The governor’s proposal is that when the value of property taxed by local governmental jurisdictions rises, the mill levy (tax rate) will be lowered so that there is no increase in total tax dollars levied.
New property will still come on the tax rolls at its appraised value. Local governments can vote to raise the mill levy if they feel they need more property tax revenue.
But instead of relying on rising property values automatically boosting tax revenue, government will have to be honest with citizens when they want more money. While property values haven’t risen in recent years, hopefully they will soon, and we could have this problem again.
Most proposals in Kansas for property tax reform consist of simply transferring tax revenue from the state to local jurisdictions. That’s not very much reform.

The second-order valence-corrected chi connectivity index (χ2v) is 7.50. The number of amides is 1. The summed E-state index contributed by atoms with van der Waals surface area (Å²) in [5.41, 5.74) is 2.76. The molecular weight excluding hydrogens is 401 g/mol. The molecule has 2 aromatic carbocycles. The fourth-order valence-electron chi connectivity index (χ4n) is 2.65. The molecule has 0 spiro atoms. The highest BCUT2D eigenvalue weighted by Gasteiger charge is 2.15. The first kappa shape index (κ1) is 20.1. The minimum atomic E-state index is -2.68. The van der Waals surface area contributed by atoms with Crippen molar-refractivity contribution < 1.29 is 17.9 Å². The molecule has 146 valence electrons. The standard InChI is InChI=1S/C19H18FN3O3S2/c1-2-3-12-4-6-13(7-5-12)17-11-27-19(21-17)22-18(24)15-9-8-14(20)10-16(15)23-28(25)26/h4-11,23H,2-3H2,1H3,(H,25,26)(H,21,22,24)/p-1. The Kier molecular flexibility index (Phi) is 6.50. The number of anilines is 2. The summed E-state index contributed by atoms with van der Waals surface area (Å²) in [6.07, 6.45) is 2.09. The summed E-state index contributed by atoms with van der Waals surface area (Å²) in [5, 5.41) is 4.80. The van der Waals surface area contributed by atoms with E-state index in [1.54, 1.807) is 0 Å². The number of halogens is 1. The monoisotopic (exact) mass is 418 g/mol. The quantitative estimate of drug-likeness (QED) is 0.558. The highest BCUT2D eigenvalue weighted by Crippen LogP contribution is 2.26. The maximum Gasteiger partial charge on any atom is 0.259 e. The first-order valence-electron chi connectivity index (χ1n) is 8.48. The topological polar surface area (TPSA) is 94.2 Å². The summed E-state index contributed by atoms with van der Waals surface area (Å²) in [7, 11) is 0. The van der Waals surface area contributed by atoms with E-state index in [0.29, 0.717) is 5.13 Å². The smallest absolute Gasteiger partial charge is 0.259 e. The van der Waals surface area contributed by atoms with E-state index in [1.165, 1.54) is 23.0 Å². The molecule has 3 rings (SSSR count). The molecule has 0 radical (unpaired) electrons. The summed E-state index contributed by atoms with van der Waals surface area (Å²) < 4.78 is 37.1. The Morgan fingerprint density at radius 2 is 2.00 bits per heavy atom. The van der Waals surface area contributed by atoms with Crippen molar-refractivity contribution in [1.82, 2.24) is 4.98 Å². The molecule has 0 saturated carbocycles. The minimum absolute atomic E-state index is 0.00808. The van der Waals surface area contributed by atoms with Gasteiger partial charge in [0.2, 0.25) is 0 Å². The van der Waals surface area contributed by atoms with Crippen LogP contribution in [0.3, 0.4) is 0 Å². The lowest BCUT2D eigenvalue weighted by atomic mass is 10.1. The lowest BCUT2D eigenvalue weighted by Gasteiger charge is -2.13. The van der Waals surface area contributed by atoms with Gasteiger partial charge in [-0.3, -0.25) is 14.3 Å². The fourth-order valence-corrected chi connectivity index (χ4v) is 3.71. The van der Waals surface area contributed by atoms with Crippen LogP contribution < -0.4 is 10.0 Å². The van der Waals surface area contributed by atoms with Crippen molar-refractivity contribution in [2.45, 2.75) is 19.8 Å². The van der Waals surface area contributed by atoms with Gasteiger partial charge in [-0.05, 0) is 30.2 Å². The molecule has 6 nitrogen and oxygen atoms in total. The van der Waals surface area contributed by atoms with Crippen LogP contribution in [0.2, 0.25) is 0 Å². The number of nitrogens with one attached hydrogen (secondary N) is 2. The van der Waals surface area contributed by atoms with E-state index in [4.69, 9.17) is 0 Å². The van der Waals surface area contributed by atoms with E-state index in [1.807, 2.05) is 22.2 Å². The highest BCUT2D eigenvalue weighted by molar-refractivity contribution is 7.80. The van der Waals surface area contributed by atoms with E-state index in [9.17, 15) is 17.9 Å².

In 2008 I noted this phenomenon in the following article:
Appraised values in Wichita have risen faster than general inflation. The Consumer Price Index, a measure of the general inflation rate, rose by 24% from 1999 to 2007. Over the same time period, the Sedgwick County house price index rose by 34%. This means that district revenues — if the mill levy didn’t change — will rise faster than the inflation rate. When the mill levy is increased, property tax revenues rise very rapidly. The following table illustrates.